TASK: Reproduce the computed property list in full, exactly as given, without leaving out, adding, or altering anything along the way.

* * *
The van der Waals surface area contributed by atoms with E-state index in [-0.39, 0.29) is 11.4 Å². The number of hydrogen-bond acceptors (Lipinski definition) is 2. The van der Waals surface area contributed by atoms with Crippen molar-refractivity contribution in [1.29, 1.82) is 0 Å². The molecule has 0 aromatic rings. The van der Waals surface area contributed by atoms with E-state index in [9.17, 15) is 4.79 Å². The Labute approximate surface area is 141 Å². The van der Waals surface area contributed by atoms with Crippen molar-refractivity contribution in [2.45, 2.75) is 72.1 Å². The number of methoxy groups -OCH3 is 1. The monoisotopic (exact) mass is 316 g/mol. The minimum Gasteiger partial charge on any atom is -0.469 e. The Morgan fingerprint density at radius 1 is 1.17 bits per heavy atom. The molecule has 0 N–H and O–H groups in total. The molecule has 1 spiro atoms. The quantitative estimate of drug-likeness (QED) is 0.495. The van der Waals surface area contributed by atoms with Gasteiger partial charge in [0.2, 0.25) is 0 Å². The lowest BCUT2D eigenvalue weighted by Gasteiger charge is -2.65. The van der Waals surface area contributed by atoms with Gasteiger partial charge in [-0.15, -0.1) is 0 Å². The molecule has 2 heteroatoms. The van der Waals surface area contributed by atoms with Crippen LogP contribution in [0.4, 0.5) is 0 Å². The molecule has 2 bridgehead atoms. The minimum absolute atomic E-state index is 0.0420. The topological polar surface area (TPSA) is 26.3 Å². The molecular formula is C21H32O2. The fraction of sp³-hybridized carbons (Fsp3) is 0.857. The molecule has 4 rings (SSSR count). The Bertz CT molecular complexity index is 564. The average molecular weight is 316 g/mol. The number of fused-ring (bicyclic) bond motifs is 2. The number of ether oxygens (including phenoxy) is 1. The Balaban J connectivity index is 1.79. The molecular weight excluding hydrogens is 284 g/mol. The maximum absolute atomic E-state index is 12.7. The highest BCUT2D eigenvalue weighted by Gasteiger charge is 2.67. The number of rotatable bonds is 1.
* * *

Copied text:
The van der Waals surface area contributed by atoms with E-state index in [-0.39, 0.29) is 11.4 Å². The number of hydrogen-bond acceptors (Lipinski definition) is 2. The van der Waals surface area contributed by atoms with Crippen molar-refractivity contribution in [1.29, 1.82) is 0 Å². The molecule has 0 aromatic rings. The van der Waals surface area contributed by atoms with E-state index in [9.17, 15) is 4.79 Å². The Labute approximate surface area is 141 Å². The van der Waals surface area contributed by atoms with Crippen molar-refractivity contribution in [2.45, 2.75) is 72.1 Å². The number of methoxy groups -OCH3 is 1. The monoisotopic (exact) mass is 316 g/mol. The minimum Gasteiger partial charge on any atom is -0.469 e. The Morgan fingerprint density at radius 1 is 1.17 bits per heavy atom. The molecule has 0 N–H and O–H groups in total. The molecule has 1 spiro atoms. The quantitative estimate of drug-likeness (QED) is 0.495. The van der Waals surface area contributed by atoms with Gasteiger partial charge in [0.2, 0.25) is 0 Å². The lowest BCUT2D eigenvalue weighted by Gasteiger charge is -2.65. The van der Waals surface area contributed by atoms with Gasteiger partial charge in [-0.15, -0.1) is 0 Å². The molecule has 2 heteroatoms. The van der Waals surface area contributed by atoms with Crippen LogP contribution in [0.4, 0.5) is 0 Å². The molecule has 2 bridgehead atoms. The minimum absolute atomic E-state index is 0.0420. The topological polar surface area (TPSA) is 26.3 Å². The molecular formula is C21H32O2. The fraction of sp³-hybridized carbons (Fsp3) is 0.857. The molecule has 4 rings (SSSR count). The Bertz CT molecular complexity index is 564. The average molecular weight is 316 g/mol. The number of fused-ring (bicyclic) bond motifs is 2. The number of ether oxygens (including phenoxy) is 1. The Balaban J connectivity index is 1.79. The molecular weight excluding hydrogens is 284 g/mol. The maximum absolute atomic E-state index is 12.7. The highest BCUT2D eigenvalue weighted by Gasteiger charge is 2.67. The number of rotatable bonds is 1.